One of the major lines of demarcation and a constant source of disagreement between theists and atheists is that of Life. Primarily human life, but in general, all life. How did living things get their beginnings, how did we come about as a result of creation? It’s one of the great mysteries of…ummm…life. How life began.
And of course, most theists believe that life began when their particular god created them. Christians believe the story in the Bible about Adam and Eve, either literally or figuratively. In either case, it’s a supernatural being that consciously and affirmatively decided to create that which we call life. Other religions have their own creation myths, but they all share a beginning story that attempts to explain how we got here.
Over at Panda’s Thumb they are soliciting donations to be used to purchase at auction the film Expelled: No Intelligence Allowed, along with all the supporting documents, footage that didn’t make it into the film, and the other usual residue of film making.
That’s a question we atheists get from theists. Often. Almost constantly, when we point out a fallacy in their religious thinking, or try to substantiate why we support the 1st Amendment’s proscription against governmental religious displays, or when we simply say we don’t believe in gods. They want to know why we care that they believe in supernatural spirits, or miracles, or Biblical authority, or other unsubstantiated beliefs. What harm do their beliefs cause, and why are we so damn strident about our opposition to them?
I saw this on Pharyngula, and thought that certain troll-like commenters here might find it enlightening. It fits in nicely with discussion we were having in some of the past posts about ignoring evidence, the Bible, and all the other willful ignorance they like to espouse.
Danger, Will Robinson! Danger! It will shake your religious preconceptions, but only if you have an open mind.
Ten to one they won’t watch it beyond the first minute.
Men, remember this name. Boule. That is the name of the single gene that is responsible for sperm production. Apparently, it is the same gene that all animals carry, all the way back to the most simple of organisms such as sea anemones, snails, flies and fish. This means that going back about 600 million years, sperm production has been the necessary means of species continuation for all life, and remember, life only originated on this planet about 1 billion years ago. So the process of gamete-seeks-immobile-egg had stabilized as the primary means of sexual reproduction after about 400 million years of life.
Did you ever have a discussion with someone, usually someone disdainful of science, maybe one who believes in the literal Genesis story, and you found yourself feeling frustrated at not being able to adequately explain to them the theory of evolution? When you try to explain to them the way evolution works, they throw back at you ignorant Christian apologetics, such as “Evolution is just a theory” or “Evolution cannot explain the eye” or “I believe in micro-evolution, but not macro-evolution” (as if belief is relevant to or helps one to understand science), or similar nonsense? Well, feel frustrated no more!
Doncha love it when the day starts out just right?
On my way to work this morning, I found myself behind a car with the above emblem on its trunk. I actually didn’t notice it right away, because I was too busy tying to avoid the accident the driver almost caused when she cut out of her lane and into mine, forcing me to slam on my brakes. She didn’t even look. She must have just whispered a prayer, and hoped for the best. Her car was full, I was a little preoccupied trying to slow down my heartbeat, so, as I was muttering indecent epithets over my breath, I took more notice of the crowded car and the rosary beads dangling from the mirror, than I did of the trunk.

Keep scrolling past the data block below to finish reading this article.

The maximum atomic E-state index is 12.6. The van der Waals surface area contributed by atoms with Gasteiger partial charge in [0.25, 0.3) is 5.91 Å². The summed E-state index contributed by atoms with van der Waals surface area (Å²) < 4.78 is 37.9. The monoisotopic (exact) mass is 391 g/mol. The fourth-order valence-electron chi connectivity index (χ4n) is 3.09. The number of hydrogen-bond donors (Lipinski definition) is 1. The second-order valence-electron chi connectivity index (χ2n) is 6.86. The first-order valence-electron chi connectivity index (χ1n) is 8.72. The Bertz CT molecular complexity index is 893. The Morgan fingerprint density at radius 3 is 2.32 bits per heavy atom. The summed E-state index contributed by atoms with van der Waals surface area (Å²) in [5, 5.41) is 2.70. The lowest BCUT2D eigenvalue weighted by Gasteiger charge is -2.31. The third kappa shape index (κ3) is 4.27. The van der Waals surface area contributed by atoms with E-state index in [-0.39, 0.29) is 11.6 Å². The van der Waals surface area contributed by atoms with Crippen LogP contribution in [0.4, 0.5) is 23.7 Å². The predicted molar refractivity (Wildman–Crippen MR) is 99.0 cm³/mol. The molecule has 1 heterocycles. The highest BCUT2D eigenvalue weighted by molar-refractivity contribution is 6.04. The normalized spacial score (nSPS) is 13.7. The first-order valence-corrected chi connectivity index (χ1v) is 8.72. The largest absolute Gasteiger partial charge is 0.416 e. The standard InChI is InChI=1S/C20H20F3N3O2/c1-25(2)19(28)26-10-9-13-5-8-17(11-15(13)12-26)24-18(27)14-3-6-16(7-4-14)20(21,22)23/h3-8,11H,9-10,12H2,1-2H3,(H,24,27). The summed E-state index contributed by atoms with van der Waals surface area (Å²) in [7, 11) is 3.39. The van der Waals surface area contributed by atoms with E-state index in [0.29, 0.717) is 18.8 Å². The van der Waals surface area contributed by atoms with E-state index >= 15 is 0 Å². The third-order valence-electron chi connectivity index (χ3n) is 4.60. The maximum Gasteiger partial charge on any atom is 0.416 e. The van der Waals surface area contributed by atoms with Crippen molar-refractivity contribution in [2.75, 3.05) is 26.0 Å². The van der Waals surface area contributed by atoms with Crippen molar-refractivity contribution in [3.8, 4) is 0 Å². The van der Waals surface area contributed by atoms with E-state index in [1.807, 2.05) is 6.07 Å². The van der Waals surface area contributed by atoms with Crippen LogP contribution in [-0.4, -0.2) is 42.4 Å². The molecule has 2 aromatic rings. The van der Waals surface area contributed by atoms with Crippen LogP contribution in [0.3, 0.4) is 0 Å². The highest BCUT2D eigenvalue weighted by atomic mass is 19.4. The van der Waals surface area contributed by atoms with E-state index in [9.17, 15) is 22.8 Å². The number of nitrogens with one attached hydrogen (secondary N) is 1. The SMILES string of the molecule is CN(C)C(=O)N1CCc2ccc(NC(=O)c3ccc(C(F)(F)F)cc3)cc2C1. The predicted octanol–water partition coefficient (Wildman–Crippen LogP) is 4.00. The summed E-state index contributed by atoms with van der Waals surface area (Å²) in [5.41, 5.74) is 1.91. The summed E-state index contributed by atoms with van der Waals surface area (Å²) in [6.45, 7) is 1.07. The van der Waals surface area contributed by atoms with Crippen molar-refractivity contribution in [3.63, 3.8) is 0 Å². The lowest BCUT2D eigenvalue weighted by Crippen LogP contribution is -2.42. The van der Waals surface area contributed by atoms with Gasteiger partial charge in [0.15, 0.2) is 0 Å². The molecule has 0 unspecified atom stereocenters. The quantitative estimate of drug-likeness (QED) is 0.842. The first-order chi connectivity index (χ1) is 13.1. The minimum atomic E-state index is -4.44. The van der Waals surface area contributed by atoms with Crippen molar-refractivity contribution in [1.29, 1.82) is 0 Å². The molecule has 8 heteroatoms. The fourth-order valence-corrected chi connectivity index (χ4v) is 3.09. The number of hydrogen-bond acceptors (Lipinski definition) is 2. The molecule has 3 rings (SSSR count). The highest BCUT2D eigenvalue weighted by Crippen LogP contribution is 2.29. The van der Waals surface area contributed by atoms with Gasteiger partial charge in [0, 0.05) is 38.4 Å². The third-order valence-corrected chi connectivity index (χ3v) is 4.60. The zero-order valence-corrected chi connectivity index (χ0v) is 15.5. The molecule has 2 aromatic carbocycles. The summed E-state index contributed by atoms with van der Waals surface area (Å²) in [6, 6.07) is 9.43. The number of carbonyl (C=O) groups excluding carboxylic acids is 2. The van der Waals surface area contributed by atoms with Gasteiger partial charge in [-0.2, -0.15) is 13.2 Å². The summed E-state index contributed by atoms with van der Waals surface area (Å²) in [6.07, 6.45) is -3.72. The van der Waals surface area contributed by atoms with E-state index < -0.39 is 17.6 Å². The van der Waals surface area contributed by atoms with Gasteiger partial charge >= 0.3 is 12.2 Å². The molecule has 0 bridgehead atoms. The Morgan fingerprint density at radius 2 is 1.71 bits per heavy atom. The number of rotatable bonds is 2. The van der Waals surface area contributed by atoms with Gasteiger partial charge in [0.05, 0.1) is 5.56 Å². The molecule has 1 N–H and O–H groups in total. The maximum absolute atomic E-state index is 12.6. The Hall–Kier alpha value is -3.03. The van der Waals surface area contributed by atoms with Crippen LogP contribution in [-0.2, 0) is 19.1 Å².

I had the privilege of attending a gathering last evening billed as celebrating the double anniversaries of Darwin’s birthday (200) and the first publication of On The Origin of Species (150). For those who are not aware of recent events in the evolution vs. intelligent design pseudo-controversy, Harrisburg PA was the focal point of this brouhaha back in 2005 when the trial of Kitzmiller v. Dover took place in Federal Court here.
Some of the local participants in the trial put together this little event as an anniversary celebration, and as a celebration of the outcome of the trial, roughly four years ago. It was sponsored in part by the local chapter of the ACLU and PA Nonbelievers. It was held at the Midtown Scholar Bookstore, a wonderful little venue that was an old movie theater, refurbished and recently opened in downtown Harrisburg. The ambiance for a concert like this was perfect, as you sit in the store, facing the stage, surrounded by stacks and stacks of books. It’s almost like being in a library, with the added advantage of being able to buy the books you like.
It’s coming on four years since the beginning of what’s now called the Dover trial. Kitzmiller v. Dover, or the Intelligent Design trial. We’ve all had that time to digest the impact of the decision. Since then, our Most Holy of Presidents has left office, the radical right is rudderless, and fundamentalist Christians no longer have the ear of government. The “New Atheism” is all the rage, and Rush Limburger and Sean Vannity are sputtering in their cups. An outside observer could even, with some validity, point to Judge Jones’ 139 page opinion as a turning point in the cultural war that’s been raging for some twenty or so years. Of course, as long term wars are apt to do, it’s probably not something to get too excited about, being no more than a slight ebb to the flow of the battle. But one can hope, can’t one?